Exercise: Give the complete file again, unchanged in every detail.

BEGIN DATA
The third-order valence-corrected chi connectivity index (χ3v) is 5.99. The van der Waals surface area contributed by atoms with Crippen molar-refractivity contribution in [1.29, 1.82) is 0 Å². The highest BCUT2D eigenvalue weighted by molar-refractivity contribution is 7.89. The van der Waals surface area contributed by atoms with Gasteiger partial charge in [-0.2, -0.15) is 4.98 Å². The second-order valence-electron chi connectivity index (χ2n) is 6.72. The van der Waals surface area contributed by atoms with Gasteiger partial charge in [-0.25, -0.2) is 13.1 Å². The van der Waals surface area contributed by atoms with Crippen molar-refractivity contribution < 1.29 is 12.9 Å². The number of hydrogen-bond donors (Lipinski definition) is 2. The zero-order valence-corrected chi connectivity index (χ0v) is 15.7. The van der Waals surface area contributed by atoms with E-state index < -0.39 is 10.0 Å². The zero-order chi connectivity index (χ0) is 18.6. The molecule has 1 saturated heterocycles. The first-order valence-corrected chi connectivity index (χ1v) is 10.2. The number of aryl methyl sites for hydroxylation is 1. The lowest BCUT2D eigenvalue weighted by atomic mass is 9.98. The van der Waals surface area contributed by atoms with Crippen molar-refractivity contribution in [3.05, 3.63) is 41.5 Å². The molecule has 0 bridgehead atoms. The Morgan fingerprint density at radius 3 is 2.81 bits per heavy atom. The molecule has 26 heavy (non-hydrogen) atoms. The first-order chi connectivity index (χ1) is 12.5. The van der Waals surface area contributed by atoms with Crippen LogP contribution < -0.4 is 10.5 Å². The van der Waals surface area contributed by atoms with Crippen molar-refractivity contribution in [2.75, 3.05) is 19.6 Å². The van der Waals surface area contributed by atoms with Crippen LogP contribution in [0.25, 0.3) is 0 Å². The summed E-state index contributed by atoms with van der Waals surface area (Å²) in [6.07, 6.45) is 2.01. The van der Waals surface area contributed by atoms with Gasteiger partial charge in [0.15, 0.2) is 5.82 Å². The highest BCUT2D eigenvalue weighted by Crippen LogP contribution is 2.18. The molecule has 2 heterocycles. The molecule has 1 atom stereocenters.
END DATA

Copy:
The third-order valence-corrected chi connectivity index (χ3v) is 5.99. The van der Waals surface area contributed by atoms with Crippen molar-refractivity contribution in [1.29, 1.82) is 0 Å². The highest BCUT2D eigenvalue weighted by molar-refractivity contribution is 7.89. The van der Waals surface area contributed by atoms with Gasteiger partial charge in [-0.2, -0.15) is 4.98 Å². The second-order valence-electron chi connectivity index (χ2n) is 6.72. The van der Waals surface area contributed by atoms with Gasteiger partial charge in [-0.25, -0.2) is 13.1 Å². The van der Waals surface area contributed by atoms with Crippen molar-refractivity contribution < 1.29 is 12.9 Å². The number of hydrogen-bond donors (Lipinski definition) is 2. The zero-order valence-corrected chi connectivity index (χ0v) is 15.7. The van der Waals surface area contributed by atoms with E-state index < -0.39 is 10.0 Å². The zero-order chi connectivity index (χ0) is 18.6. The molecule has 1 saturated heterocycles. The first-order valence-corrected chi connectivity index (χ1v) is 10.2. The number of aryl methyl sites for hydroxylation is 1. The lowest BCUT2D eigenvalue weighted by atomic mass is 9.98. The van der Waals surface area contributed by atoms with Crippen molar-refractivity contribution in [3.05, 3.63) is 41.5 Å². The molecule has 0 bridgehead atoms. The Morgan fingerprint density at radius 3 is 2.81 bits per heavy atom. The molecule has 26 heavy (non-hydrogen) atoms. The first-order chi connectivity index (χ1) is 12.5. The van der Waals surface area contributed by atoms with Crippen LogP contribution < -0.4 is 10.5 Å². The van der Waals surface area contributed by atoms with Crippen molar-refractivity contribution in [2.75, 3.05) is 19.6 Å². The van der Waals surface area contributed by atoms with Crippen LogP contribution in [0.25, 0.3) is 0 Å². The summed E-state index contributed by atoms with van der Waals surface area (Å²) in [6.07, 6.45) is 2.01. The van der Waals surface area contributed by atoms with Gasteiger partial charge in [0.15, 0.2) is 5.82 Å². The highest BCUT2D eigenvalue weighted by Crippen LogP contribution is 2.18. The molecule has 2 heterocycles. The molecule has 1 atom stereocenters.